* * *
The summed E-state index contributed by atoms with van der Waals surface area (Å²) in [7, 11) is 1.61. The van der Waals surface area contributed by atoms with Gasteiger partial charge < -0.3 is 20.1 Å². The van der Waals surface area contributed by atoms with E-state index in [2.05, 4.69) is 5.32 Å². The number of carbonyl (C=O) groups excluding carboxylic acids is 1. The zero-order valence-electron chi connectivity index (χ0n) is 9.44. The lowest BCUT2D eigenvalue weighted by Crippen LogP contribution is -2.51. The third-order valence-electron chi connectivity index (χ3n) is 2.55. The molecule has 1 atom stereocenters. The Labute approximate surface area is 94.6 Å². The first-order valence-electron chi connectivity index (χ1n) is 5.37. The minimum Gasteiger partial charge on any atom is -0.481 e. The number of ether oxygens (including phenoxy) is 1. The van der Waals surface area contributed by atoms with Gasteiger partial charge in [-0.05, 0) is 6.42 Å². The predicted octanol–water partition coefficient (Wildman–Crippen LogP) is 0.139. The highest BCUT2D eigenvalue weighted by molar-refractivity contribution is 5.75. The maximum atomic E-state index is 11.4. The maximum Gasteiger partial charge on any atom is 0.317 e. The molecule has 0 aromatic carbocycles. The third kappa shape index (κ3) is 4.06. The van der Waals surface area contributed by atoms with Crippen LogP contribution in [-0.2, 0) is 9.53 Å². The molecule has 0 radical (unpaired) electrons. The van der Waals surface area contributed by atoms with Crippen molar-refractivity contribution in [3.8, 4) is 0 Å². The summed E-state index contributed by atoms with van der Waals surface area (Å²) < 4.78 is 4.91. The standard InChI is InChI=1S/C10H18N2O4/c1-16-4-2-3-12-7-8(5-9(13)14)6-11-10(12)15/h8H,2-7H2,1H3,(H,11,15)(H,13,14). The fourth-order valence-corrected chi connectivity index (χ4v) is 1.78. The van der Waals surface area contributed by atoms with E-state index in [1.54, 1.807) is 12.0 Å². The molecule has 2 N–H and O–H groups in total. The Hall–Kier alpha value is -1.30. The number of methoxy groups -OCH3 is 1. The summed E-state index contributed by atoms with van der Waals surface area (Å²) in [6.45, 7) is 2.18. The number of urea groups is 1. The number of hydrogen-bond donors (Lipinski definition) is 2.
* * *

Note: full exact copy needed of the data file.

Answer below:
The summed E-state index contributed by atoms with van der Waals surface area (Å²) in [7, 11) is 1.61. The van der Waals surface area contributed by atoms with Gasteiger partial charge < -0.3 is 20.1 Å². The van der Waals surface area contributed by atoms with E-state index in [2.05, 4.69) is 5.32 Å². The number of carbonyl (C=O) groups excluding carboxylic acids is 1. The zero-order valence-electron chi connectivity index (χ0n) is 9.44. The lowest BCUT2D eigenvalue weighted by Crippen LogP contribution is -2.51. The third-order valence-electron chi connectivity index (χ3n) is 2.55. The molecule has 1 atom stereocenters. The Labute approximate surface area is 94.6 Å². The first-order valence-electron chi connectivity index (χ1n) is 5.37. The minimum Gasteiger partial charge on any atom is -0.481 e. The number of ether oxygens (including phenoxy) is 1. The van der Waals surface area contributed by atoms with Gasteiger partial charge in [-0.05, 0) is 6.42 Å². The predicted octanol–water partition coefficient (Wildman–Crippen LogP) is 0.139. The highest BCUT2D eigenvalue weighted by molar-refractivity contribution is 5.75. The maximum atomic E-state index is 11.4. The maximum Gasteiger partial charge on any atom is 0.317 e. The molecule has 0 aromatic carbocycles. The third kappa shape index (κ3) is 4.06. The van der Waals surface area contributed by atoms with Crippen LogP contribution in [-0.2, 0) is 9.53 Å². The molecule has 0 radical (unpaired) electrons. The van der Waals surface area contributed by atoms with Crippen molar-refractivity contribution in [3.8, 4) is 0 Å². The summed E-state index contributed by atoms with van der Waals surface area (Å²) < 4.78 is 4.91. The standard InChI is InChI=1S/C10H18N2O4/c1-16-4-2-3-12-7-8(5-9(13)14)6-11-10(12)15/h8H,2-7H2,1H3,(H,11,15)(H,13,14). The fourth-order valence-corrected chi connectivity index (χ4v) is 1.78. The van der Waals surface area contributed by atoms with E-state index in [1.54, 1.807) is 12.0 Å². The molecule has 2 N–H and O–H groups in total. The Hall–Kier alpha value is -1.30. The number of methoxy groups -OCH3 is 1. The summed E-state index contributed by atoms with van der Waals surface area (Å²) in [6.45, 7) is 2.18. The number of urea groups is 1. The number of hydrogen-bond donors (Lipinski definition) is 2.